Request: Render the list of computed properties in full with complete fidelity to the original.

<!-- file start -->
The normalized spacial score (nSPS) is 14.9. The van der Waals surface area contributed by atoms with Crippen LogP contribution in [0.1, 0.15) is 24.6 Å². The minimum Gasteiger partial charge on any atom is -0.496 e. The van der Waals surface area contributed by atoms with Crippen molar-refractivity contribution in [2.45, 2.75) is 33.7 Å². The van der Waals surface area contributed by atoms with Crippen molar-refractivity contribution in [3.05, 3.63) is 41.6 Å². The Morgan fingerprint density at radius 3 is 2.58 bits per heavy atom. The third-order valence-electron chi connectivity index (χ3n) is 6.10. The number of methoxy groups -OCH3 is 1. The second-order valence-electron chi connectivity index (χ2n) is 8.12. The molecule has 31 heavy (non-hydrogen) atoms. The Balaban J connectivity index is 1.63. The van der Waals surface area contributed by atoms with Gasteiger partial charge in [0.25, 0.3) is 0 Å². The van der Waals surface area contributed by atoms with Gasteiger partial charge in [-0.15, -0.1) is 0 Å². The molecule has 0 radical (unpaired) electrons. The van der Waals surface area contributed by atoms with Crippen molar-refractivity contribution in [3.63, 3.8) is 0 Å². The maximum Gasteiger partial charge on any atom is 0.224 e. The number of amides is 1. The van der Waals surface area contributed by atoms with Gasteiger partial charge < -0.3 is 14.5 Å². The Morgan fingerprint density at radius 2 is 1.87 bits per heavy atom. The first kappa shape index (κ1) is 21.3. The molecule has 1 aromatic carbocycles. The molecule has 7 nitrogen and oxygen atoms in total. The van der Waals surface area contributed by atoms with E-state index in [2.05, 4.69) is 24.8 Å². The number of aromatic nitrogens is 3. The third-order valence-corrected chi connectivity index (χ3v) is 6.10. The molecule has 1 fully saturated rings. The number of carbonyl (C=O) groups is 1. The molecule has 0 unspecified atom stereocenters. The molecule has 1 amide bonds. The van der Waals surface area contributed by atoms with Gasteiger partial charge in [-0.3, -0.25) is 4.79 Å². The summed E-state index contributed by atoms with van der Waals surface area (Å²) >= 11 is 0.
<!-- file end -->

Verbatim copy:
The normalized spacial score (nSPS) is 14.9. The van der Waals surface area contributed by atoms with Crippen LogP contribution in [0.1, 0.15) is 24.6 Å². The minimum Gasteiger partial charge on any atom is -0.496 e. The van der Waals surface area contributed by atoms with Crippen molar-refractivity contribution in [2.45, 2.75) is 33.7 Å². The van der Waals surface area contributed by atoms with Crippen molar-refractivity contribution in [3.05, 3.63) is 41.6 Å². The Morgan fingerprint density at radius 3 is 2.58 bits per heavy atom. The third-order valence-electron chi connectivity index (χ3n) is 6.10. The number of methoxy groups -OCH3 is 1. The second-order valence-electron chi connectivity index (χ2n) is 8.12. The molecule has 31 heavy (non-hydrogen) atoms. The Balaban J connectivity index is 1.63. The van der Waals surface area contributed by atoms with Gasteiger partial charge in [0.25, 0.3) is 0 Å². The van der Waals surface area contributed by atoms with Gasteiger partial charge in [-0.15, -0.1) is 0 Å². The molecule has 0 radical (unpaired) electrons. The van der Waals surface area contributed by atoms with Crippen molar-refractivity contribution in [3.63, 3.8) is 0 Å². The maximum Gasteiger partial charge on any atom is 0.224 e. The number of amides is 1. The van der Waals surface area contributed by atoms with Gasteiger partial charge < -0.3 is 14.5 Å². The Morgan fingerprint density at radius 2 is 1.87 bits per heavy atom. The first kappa shape index (κ1) is 21.3. The molecule has 1 aromatic carbocycles. The molecule has 7 nitrogen and oxygen atoms in total. The van der Waals surface area contributed by atoms with E-state index in [2.05, 4.69) is 24.8 Å². The number of aromatic nitrogens is 3. The third-order valence-corrected chi connectivity index (χ3v) is 6.10. The molecule has 1 fully saturated rings. The number of carbonyl (C=O) groups is 1. The molecule has 0 unspecified atom stereocenters. The molecule has 1 amide bonds. The van der Waals surface area contributed by atoms with Gasteiger partial charge in [-0.3, -0.25) is 4.79 Å². The summed E-state index contributed by atoms with van der Waals surface area (Å²) >= 11 is 0.